KUALA LUMPUR: English league professional footballer Fabrice Muamba was a fit 23-year-old athlete when he suddenly collapsed on the field in the middle of a televised match in March 2012.
Muamba’s heart stopped for 78 minutes before it was revived.
Thanks to the medical team’s fast action and a cardiologist who luckily happened to be on-site, Muamba was literally brought back to life.
Although he had to retire from professional football after the incident, nonetheless, his health recovered and he managed to live a normal life.
He now coaches youth football clubs and is married with two sons, and he had also joined a British dance show on television.
Sudden death in the field
What happened to Muamba was sudden cardiac arrest due to onset of rapid, erratic electrical rhythm in the heart, from an underlying pre-existing cardiac condition.Such a condition can cause the heart to quiver uselessly, and rapidly lead to a flat line or death.
Sunway Medical Centre interventional consultant cardiologist Datuk Dr Yap Yee Guan said the general public often equates sudden cardiac death to a heart attack but the two are actually not the same.
He said a heart attack occurs when the blood flow to the heart suddenly reduces due to an occluded coronary artery from ruptured plaque.
Sudden cardiac arrest, on the other hand, is due to a sudden onset of rapid erratic electrical rhythm in the heart.
“Sudden cardiac arrest could hit both non-athletes and athletes, but in cases of young athletes, it is mostly due to a genetic condition.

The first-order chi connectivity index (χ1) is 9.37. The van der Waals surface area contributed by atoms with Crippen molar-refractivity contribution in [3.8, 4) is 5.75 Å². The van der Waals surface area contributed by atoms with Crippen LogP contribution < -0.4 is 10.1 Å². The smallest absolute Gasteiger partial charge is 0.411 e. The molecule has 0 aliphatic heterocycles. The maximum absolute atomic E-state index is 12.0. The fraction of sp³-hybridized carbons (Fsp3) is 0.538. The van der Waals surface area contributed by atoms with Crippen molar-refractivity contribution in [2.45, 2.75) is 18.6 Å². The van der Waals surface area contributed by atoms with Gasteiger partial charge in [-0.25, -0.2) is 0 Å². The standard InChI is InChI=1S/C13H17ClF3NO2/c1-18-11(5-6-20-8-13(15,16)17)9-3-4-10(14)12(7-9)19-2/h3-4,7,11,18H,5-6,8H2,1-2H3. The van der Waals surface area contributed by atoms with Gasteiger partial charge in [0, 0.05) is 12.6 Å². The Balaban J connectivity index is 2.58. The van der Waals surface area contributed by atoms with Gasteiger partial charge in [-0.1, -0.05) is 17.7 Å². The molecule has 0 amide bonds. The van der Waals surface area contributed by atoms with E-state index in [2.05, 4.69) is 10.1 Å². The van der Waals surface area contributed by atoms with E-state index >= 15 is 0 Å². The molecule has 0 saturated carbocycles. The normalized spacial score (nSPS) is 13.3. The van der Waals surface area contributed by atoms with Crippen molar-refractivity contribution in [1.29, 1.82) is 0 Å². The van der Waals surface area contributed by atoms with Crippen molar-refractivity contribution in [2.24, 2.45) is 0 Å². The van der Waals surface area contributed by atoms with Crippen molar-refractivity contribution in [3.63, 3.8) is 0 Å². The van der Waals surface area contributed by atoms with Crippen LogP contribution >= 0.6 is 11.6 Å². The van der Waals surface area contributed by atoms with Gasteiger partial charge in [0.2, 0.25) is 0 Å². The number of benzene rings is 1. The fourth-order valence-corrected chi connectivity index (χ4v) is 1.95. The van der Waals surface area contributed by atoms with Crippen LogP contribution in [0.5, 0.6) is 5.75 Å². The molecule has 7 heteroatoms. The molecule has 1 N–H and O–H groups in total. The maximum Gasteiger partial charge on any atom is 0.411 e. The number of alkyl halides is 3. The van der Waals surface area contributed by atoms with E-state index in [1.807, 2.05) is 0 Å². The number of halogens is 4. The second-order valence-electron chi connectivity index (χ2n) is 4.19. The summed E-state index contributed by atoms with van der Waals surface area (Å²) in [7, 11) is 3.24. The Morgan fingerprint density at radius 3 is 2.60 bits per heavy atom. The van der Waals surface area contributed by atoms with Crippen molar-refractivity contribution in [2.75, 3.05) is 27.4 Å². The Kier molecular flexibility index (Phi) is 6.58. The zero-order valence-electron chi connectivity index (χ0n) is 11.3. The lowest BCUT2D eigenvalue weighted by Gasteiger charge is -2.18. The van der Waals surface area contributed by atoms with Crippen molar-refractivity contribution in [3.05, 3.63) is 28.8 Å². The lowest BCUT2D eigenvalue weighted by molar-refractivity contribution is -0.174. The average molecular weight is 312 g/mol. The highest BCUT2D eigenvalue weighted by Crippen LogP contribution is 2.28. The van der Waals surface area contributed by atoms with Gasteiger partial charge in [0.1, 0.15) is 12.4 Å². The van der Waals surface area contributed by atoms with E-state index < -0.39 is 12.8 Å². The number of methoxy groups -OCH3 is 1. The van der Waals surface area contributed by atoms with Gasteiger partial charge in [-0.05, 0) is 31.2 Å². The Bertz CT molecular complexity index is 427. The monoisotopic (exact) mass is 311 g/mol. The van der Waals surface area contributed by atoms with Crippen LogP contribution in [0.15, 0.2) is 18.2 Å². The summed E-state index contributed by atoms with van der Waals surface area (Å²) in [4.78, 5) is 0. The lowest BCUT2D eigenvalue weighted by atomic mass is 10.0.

“The majority of sudden cardiac death events in young athletes is due to ventricular arrhythmias (heart beats abnormally) usually sustained from ventricular tachycardia (heart beats very fast) or ventricular fibrillation (heart beats erratically and rapidly),” he explained.
According to the findings of research carried out in the United States, 80 percent of sudden death cases involving older athletes, namely 35 years old and above, were due to coronary artery diseases, while younger athletes who died of the same cause had inherited heart diseases.
Dr Yap said most of the young athletes who died of sudden cardiac arrest carried the gene for hypertrophic cardiomyopathy (HCM), a disease in which the heart muscle or myocardium becomes abnormally thick.
“The thickened heart muscle can make it harder for the heart to pump blood.
The heart works harder.
People with this condition have to be banned from playing any sport. — The Borneo Post